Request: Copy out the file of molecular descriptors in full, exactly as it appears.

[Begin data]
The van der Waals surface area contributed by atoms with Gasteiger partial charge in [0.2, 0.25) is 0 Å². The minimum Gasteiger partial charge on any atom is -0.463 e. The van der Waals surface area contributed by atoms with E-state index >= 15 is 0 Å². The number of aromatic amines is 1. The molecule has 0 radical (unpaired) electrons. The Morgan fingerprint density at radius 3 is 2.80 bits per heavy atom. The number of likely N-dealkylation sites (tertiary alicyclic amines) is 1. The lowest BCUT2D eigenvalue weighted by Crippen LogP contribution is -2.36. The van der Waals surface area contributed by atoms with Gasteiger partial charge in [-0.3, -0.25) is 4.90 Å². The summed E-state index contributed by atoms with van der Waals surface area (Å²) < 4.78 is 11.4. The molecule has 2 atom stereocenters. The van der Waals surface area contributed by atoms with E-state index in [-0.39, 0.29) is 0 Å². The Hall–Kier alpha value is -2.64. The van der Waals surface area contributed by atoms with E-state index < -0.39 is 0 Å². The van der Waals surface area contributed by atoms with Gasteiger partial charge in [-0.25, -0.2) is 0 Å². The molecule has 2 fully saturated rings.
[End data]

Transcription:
The van der Waals surface area contributed by atoms with Gasteiger partial charge in [0.2, 0.25) is 0 Å². The minimum Gasteiger partial charge on any atom is -0.463 e. The van der Waals surface area contributed by atoms with E-state index >= 15 is 0 Å². The number of aromatic amines is 1. The molecule has 0 radical (unpaired) electrons. The Morgan fingerprint density at radius 3 is 2.80 bits per heavy atom. The number of likely N-dealkylation sites (tertiary alicyclic amines) is 1. The lowest BCUT2D eigenvalue weighted by Crippen LogP contribution is -2.36. The van der Waals surface area contributed by atoms with Gasteiger partial charge in [-0.3, -0.25) is 4.90 Å². The summed E-state index contributed by atoms with van der Waals surface area (Å²) < 4.78 is 11.4. The molecule has 2 atom stereocenters. The van der Waals surface area contributed by atoms with E-state index in [-0.39, 0.29) is 0 Å². The Hall–Kier alpha value is -2.64. The van der Waals surface area contributed by atoms with E-state index < -0.39 is 0 Å². The van der Waals surface area contributed by atoms with Gasteiger partial charge in [-0.25, -0.2) is 0 Å². The molecule has 2 fully saturated rings.